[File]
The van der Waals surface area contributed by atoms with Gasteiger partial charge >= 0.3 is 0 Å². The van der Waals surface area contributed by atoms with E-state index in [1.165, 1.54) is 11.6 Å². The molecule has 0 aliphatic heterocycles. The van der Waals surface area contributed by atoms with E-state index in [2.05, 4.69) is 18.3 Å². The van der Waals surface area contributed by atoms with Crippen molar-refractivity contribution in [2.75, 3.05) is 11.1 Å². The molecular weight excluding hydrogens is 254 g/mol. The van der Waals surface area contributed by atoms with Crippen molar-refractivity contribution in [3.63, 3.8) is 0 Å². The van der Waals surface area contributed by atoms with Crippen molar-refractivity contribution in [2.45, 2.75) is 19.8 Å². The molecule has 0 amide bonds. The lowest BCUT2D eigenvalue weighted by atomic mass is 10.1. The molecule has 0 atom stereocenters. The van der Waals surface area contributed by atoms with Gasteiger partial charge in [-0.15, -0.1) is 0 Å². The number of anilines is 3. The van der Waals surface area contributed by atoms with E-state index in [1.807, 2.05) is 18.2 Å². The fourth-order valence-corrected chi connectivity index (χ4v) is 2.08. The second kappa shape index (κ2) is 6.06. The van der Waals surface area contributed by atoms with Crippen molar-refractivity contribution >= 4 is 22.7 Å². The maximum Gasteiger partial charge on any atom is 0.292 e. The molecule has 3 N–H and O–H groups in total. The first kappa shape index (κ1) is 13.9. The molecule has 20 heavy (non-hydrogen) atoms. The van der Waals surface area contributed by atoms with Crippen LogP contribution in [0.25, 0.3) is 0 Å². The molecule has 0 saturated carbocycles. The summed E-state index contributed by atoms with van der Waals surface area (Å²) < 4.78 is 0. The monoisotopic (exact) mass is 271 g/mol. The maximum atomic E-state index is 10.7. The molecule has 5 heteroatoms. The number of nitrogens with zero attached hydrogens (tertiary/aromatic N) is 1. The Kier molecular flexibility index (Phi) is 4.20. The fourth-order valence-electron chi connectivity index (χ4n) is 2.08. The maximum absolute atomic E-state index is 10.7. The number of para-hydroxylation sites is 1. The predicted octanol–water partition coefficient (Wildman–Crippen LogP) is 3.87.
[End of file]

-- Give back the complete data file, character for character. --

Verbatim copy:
The van der Waals surface area contributed by atoms with Gasteiger partial charge >= 0.3 is 0 Å². The van der Waals surface area contributed by atoms with E-state index in [1.165, 1.54) is 11.6 Å². The molecule has 0 aliphatic heterocycles. The van der Waals surface area contributed by atoms with E-state index in [2.05, 4.69) is 18.3 Å². The van der Waals surface area contributed by atoms with Crippen molar-refractivity contribution in [2.75, 3.05) is 11.1 Å². The molecular weight excluding hydrogens is 254 g/mol. The van der Waals surface area contributed by atoms with Crippen molar-refractivity contribution in [3.63, 3.8) is 0 Å². The van der Waals surface area contributed by atoms with Crippen molar-refractivity contribution in [2.45, 2.75) is 19.8 Å². The molecule has 0 amide bonds. The lowest BCUT2D eigenvalue weighted by atomic mass is 10.1. The molecule has 0 atom stereocenters. The van der Waals surface area contributed by atoms with Gasteiger partial charge in [-0.15, -0.1) is 0 Å². The number of anilines is 3. The van der Waals surface area contributed by atoms with E-state index in [1.807, 2.05) is 18.2 Å². The fourth-order valence-corrected chi connectivity index (χ4v) is 2.08. The second kappa shape index (κ2) is 6.06. The van der Waals surface area contributed by atoms with Crippen molar-refractivity contribution >= 4 is 22.7 Å². The maximum Gasteiger partial charge on any atom is 0.292 e. The molecule has 3 N–H and O–H groups in total. The first kappa shape index (κ1) is 13.9. The molecule has 20 heavy (non-hydrogen) atoms. The van der Waals surface area contributed by atoms with Crippen LogP contribution in [0.25, 0.3) is 0 Å². The molecule has 0 saturated carbocycles. The summed E-state index contributed by atoms with van der Waals surface area (Å²) < 4.78 is 0. The monoisotopic (exact) mass is 271 g/mol. The maximum atomic E-state index is 10.7. The molecule has 5 heteroatoms. The number of nitrogens with zero attached hydrogens (tertiary/aromatic N) is 1. The Kier molecular flexibility index (Phi) is 4.20. The fourth-order valence-electron chi connectivity index (χ4n) is 2.08. The maximum absolute atomic E-state index is 10.7. The number of para-hydroxylation sites is 1. The predicted octanol–water partition coefficient (Wildman–Crippen LogP) is 3.87.